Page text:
‘The Sapphires’: A ‘60s Musical Romp With Aboriginal Soul Sisters

'The Sapphires': A '60s Musical Romp With Aboriginal Soul Sisters

"The Sapphires"  is a feel-good foot-tapper that deals with anti-aboriginal racism and the Vietnam War

Harvey Weinstein knows that “The Sapphires” is not “The Artist.”And it’s not even “The Commitments.”

But the Australian tale about a troupe of Aboriginal women singing American soul tunes on their way to breaking racial barriers is an enjoyable romp through the late 1960s and inspirational in its way.

Some early buzz on the internet mistakenly suggested that Weinstein, who is distributing the film, though he had another “Artist” on his hands.

In a conversation at the film’s afterparty on Sunday The Weinstein Company chairman said he merely meant that the film got a standing ovation like “The Artist” did – but he doesn’t expect it to win the Oscars.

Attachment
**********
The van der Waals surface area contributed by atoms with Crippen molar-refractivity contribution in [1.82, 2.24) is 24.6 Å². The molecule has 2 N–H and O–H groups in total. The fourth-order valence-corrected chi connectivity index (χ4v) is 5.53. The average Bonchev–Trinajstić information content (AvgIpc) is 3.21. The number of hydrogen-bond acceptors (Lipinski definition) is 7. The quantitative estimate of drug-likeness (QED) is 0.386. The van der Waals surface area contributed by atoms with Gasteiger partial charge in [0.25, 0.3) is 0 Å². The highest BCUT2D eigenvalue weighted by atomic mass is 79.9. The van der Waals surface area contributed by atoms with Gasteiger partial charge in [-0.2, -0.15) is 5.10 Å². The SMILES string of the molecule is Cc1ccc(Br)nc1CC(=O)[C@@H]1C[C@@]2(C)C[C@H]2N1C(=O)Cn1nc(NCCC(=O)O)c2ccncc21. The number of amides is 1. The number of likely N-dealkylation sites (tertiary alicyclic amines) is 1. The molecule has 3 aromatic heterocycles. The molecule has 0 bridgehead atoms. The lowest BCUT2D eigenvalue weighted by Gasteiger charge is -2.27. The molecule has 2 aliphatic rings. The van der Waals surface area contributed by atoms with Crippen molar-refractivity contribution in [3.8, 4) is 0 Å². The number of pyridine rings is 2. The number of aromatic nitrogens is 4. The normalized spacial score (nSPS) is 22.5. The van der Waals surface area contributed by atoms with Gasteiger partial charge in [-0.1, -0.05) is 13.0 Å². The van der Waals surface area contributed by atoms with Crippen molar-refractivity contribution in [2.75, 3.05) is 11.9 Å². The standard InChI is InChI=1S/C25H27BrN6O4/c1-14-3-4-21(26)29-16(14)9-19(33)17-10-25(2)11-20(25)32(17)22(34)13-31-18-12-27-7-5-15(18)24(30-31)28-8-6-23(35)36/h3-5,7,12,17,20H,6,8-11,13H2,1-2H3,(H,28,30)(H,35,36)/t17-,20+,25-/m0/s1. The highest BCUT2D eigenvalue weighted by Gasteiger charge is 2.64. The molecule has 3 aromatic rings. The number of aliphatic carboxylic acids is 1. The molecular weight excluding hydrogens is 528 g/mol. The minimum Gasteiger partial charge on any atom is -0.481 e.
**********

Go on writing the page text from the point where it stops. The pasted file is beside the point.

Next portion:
The ovation is surely because the film is a feel-good foot-tapper that deals with anti-aboriginal racism and the Vietnam War.

Here’s the background: aborigines suffered humiliating discrimination and racism in Australia. In some cases pale-skinned children were snatched from their parents and placed with white families.

 “The Sapphires” is co-written by the son of one of the four original singers, Tony Briggs, whose mother was the lead singer, Lauren Briggs. Another group member was light-skinned and had been taken from her family, but rejoined when she joined “The Sapphires,” a group of sisters and cousins with heavenly voices who ended up entertaining the U.S. troops in Nam.

The film started out as a play, and has run for a decade successfully in Australia.  

In the film, lead singer Julie is played by the shockingly talented Jessica Mauboy, who sings with the technical bravura of a Mariah Carey of Christina Aguilera. She is backed up by Shari Sebbens, Miranda Tapsell and Debra Mailman.

The seriously charming Chris O’Dowd (“Bridesmaids”) plays their alcohol-guzzling manager, traipsing through the Mekong Delta with the girls in tow.

If the narrative arc of the story is a little weak as sometimes happens in films based on real people, the overall subject is intriguing and the music always enjoyable. 

Weinstein is looking to release the film in January. If anything, it will be Oscar counter-programming, and a candidate for the Golden Globes.